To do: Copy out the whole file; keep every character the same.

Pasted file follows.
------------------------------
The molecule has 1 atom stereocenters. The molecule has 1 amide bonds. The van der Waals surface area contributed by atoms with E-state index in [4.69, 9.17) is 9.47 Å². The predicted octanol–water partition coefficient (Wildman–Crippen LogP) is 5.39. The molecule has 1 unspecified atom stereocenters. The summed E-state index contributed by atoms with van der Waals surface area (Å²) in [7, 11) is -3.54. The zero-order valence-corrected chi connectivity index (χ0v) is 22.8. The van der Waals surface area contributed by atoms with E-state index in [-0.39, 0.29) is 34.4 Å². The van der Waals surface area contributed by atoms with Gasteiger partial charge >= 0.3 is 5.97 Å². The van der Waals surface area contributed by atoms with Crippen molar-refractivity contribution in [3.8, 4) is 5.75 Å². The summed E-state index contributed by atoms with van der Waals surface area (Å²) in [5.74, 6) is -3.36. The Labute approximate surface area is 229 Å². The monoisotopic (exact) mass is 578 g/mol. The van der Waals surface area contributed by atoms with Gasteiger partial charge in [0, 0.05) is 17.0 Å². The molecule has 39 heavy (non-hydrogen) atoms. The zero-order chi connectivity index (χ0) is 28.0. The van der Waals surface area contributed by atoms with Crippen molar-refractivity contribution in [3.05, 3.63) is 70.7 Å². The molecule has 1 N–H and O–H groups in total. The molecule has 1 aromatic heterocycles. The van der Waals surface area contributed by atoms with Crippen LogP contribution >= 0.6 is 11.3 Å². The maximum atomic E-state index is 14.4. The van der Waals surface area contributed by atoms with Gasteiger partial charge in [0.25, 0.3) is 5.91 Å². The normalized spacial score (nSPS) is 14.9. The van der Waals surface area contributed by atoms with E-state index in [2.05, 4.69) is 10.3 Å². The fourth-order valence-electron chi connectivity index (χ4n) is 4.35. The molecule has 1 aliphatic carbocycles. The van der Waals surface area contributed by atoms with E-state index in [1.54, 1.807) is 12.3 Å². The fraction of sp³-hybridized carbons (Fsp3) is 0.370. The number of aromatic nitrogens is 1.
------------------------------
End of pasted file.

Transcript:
The molecule has 1 atom stereocenters. The molecule has 1 amide bonds. The van der Waals surface area contributed by atoms with E-state index in [4.69, 9.17) is 9.47 Å². The predicted octanol–water partition coefficient (Wildman–Crippen LogP) is 5.39. The molecule has 1 unspecified atom stereocenters. The summed E-state index contributed by atoms with van der Waals surface area (Å²) in [7, 11) is -3.54. The zero-order valence-corrected chi connectivity index (χ0v) is 22.8. The van der Waals surface area contributed by atoms with E-state index in [-0.39, 0.29) is 34.4 Å². The van der Waals surface area contributed by atoms with Gasteiger partial charge >= 0.3 is 5.97 Å². The van der Waals surface area contributed by atoms with Crippen molar-refractivity contribution in [3.8, 4) is 5.75 Å². The summed E-state index contributed by atoms with van der Waals surface area (Å²) in [5.74, 6) is -3.36. The Labute approximate surface area is 229 Å². The monoisotopic (exact) mass is 578 g/mol. The van der Waals surface area contributed by atoms with Gasteiger partial charge in [0, 0.05) is 17.0 Å². The molecule has 39 heavy (non-hydrogen) atoms. The zero-order chi connectivity index (χ0) is 28.0. The van der Waals surface area contributed by atoms with Crippen molar-refractivity contribution in [3.05, 3.63) is 70.7 Å². The molecule has 1 N–H and O–H groups in total. The molecule has 1 aromatic heterocycles. The van der Waals surface area contributed by atoms with Crippen LogP contribution >= 0.6 is 11.3 Å². The maximum atomic E-state index is 14.4. The van der Waals surface area contributed by atoms with Gasteiger partial charge in [0.25, 0.3) is 5.91 Å². The normalized spacial score (nSPS) is 14.9. The van der Waals surface area contributed by atoms with E-state index in [2.05, 4.69) is 10.3 Å². The fourth-order valence-electron chi connectivity index (χ4n) is 4.35. The molecule has 1 aliphatic carbocycles. The van der Waals surface area contributed by atoms with E-state index in [1.54, 1.807) is 12.3 Å². The fraction of sp³-hybridized carbons (Fsp3) is 0.370. The number of aromatic nitrogens is 1.